How Social Media Saved the World

It cannot be understated that we are living through a history-making difficult time. Hundreds of thousands of people are falling victim to a global pandemic and everyone is else either staying home or acting brazenly stupid. It shouldn't be surprising, though, that one of the upshots of all of this is that there has been a rise in meme-making.

First defined by Richard Dawkins in 1976 as a cultural idea that takes on a life of its own and is passed down through generations much the same way that genes are, the word "meme" has itself taken on a life of its own to define pictures made and passed around on the Internet that often lampoon various aspects of life. I don't think I've seen any new memes in the past few days that weren't about the COVID-19 epidemic. But this isn't the first time a global catastrophe has been made fun of in what could be described as a "childish" fashion. In fact, one of the memes I've seen compared the uptick in Cor…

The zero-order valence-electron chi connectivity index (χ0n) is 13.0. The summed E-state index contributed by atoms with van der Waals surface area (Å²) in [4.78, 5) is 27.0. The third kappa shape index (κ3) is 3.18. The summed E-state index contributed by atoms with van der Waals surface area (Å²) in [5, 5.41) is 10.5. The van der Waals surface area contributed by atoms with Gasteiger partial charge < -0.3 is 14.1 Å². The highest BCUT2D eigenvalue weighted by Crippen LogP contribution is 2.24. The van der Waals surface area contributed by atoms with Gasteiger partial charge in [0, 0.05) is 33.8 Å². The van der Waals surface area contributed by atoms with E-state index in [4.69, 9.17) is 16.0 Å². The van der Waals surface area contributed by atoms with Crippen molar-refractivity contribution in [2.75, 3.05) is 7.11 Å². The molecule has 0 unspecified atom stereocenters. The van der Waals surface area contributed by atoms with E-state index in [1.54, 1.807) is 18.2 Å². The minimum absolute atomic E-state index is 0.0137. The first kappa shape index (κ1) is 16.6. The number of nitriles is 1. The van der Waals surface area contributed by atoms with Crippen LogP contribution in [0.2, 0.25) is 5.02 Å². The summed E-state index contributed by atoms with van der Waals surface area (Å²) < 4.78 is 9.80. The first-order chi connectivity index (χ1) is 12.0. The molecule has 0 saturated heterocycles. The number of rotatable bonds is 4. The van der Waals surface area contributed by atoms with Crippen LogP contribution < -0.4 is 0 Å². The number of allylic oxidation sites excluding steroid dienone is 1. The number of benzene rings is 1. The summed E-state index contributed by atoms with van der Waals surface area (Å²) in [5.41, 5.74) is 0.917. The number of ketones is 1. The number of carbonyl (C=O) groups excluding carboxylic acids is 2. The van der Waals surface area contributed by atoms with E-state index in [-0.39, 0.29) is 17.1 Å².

Green Onion: Graphic Designers Outraged at Starbucks's Minimalistic Holiday Cup Design

SEATTLE, WA -- On November 1st, Starbucks introduced a new line of holiday cups that have people seeing red. And that's it. Just red.

Aside from the regular Starbucks Logo and a registered trademark notation, these cups have no mention of or reference to Christmas, Hanukkah, Kwanza, or any other seasonal holiday. And some graphic designers have expressed fatigue with the tired design choice.

"I think minimalism has come and gone," said Judy Chase of the Global Graphic Designers' Alliance, "Starbucks has always had fun and exciting designs in the past that expressed the joy and comfort of a nice hot cup of coffee on a cold winter's day, but these new designs are just stark and kind of angry. I really don't like them."

Judy isn't the only one who has expressed an angry opinion about the cups. In fact, a sizable group of her colleagues have started a petition asking Starbucks to hire real graphic designers, and not, as the petition states, "lazy, minimalistic Apple cultists."

When reached for comment, a spokesman from Starbucks wrote that the company "believes the cups express a toned-down happiness that fits as snugly in the holiday season as they do in your hand." He continued saying, "It's not the policy of Starbucks to change our designs based on the religiously fanatical complaints of a vocal minority."